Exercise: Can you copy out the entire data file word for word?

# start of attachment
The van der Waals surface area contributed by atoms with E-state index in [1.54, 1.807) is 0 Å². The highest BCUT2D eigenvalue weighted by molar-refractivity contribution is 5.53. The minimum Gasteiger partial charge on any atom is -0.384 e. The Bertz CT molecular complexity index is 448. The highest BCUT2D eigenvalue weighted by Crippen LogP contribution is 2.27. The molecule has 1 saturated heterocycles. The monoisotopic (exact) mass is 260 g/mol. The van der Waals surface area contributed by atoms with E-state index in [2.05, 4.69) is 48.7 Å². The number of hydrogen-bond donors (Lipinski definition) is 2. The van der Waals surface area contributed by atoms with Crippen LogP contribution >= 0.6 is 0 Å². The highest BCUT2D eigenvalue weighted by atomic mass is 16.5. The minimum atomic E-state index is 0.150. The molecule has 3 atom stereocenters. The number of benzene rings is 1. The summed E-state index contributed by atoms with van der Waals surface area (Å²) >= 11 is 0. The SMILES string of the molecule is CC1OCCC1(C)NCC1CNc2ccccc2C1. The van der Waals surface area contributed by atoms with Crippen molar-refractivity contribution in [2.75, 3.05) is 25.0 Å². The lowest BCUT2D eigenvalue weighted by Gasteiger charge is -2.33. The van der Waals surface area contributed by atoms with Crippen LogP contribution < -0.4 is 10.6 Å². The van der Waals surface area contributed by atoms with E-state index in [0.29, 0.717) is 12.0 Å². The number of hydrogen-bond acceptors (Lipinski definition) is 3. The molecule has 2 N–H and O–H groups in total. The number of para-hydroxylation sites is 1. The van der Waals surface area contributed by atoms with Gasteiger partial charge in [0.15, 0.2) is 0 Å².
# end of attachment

The van der Waals surface area contributed by atoms with E-state index in [1.54, 1.807) is 0 Å². The highest BCUT2D eigenvalue weighted by molar-refractivity contribution is 5.53. The minimum Gasteiger partial charge on any atom is -0.384 e. The Bertz CT molecular complexity index is 448. The highest BCUT2D eigenvalue weighted by Crippen LogP contribution is 2.27. The molecule has 1 saturated heterocycles. The monoisotopic (exact) mass is 260 g/mol. The van der Waals surface area contributed by atoms with E-state index in [2.05, 4.69) is 48.7 Å². The number of hydrogen-bond donors (Lipinski definition) is 2. The van der Waals surface area contributed by atoms with Crippen LogP contribution >= 0.6 is 0 Å². The highest BCUT2D eigenvalue weighted by atomic mass is 16.5. The minimum atomic E-state index is 0.150. The molecule has 3 atom stereocenters. The number of benzene rings is 1. The summed E-state index contributed by atoms with van der Waals surface area (Å²) >= 11 is 0. The SMILES string of the molecule is CC1OCCC1(C)NCC1CNc2ccccc2C1. The van der Waals surface area contributed by atoms with Crippen molar-refractivity contribution in [2.75, 3.05) is 25.0 Å². The lowest BCUT2D eigenvalue weighted by Gasteiger charge is -2.33. The van der Waals surface area contributed by atoms with Crippen LogP contribution < -0.4 is 10.6 Å². The van der Waals surface area contributed by atoms with E-state index in [0.29, 0.717) is 12.0 Å². The number of hydrogen-bond acceptors (Lipinski definition) is 3. The molecule has 2 N–H and O–H groups in total. The number of para-hydroxylation sites is 1. The van der Waals surface area contributed by atoms with Gasteiger partial charge in [0.15, 0.2) is 0 Å².